he board that sets policy for the National Assessment of Educational Progress has revised the blueprint for the 12th grade mathematics version of the influential exam, in an attempt to make the test better reflect the skills that students need for college and highly skilled jobs.
The changes, approved Aug. 4, are expected to make the math test more challenging in some areas, through the addition of more-complex algebraic concepts, trigonometry, and a stronger emphasis on mathematical reasoning and problem-solving, officials associated with the board say. Those revisions could also shape individual states’ math standards, which are often influenced by the content of the NAEP frameworks.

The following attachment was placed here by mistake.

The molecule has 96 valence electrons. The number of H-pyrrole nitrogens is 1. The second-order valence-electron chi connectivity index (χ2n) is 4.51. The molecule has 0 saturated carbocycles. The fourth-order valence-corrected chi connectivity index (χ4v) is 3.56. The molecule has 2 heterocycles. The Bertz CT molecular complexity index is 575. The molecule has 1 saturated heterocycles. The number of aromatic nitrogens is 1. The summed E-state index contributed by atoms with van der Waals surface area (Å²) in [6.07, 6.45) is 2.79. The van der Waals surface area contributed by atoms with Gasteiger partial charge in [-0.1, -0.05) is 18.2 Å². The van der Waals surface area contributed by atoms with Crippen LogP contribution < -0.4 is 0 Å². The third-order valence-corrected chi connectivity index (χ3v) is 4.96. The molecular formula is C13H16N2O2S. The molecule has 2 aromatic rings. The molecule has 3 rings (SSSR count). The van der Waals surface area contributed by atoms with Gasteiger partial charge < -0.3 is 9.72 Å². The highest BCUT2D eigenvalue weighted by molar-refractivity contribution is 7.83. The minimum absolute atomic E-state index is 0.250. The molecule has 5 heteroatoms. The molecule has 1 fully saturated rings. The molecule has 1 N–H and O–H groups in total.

The National Assessment Governing Board, the independent entity that directs NAEP, unanimously agreed to make the changes at its quarterly meeting here. The board has spent about two years on the project.
“What we’re doing here is not unique to NAEP. It is what society is demanding,” said Sharif M. Shakrani, a professor of psychometric testing at Michigan State University in East Lansing, who consulted on changes to the framework. “We need to judge what students know and where they are weak.”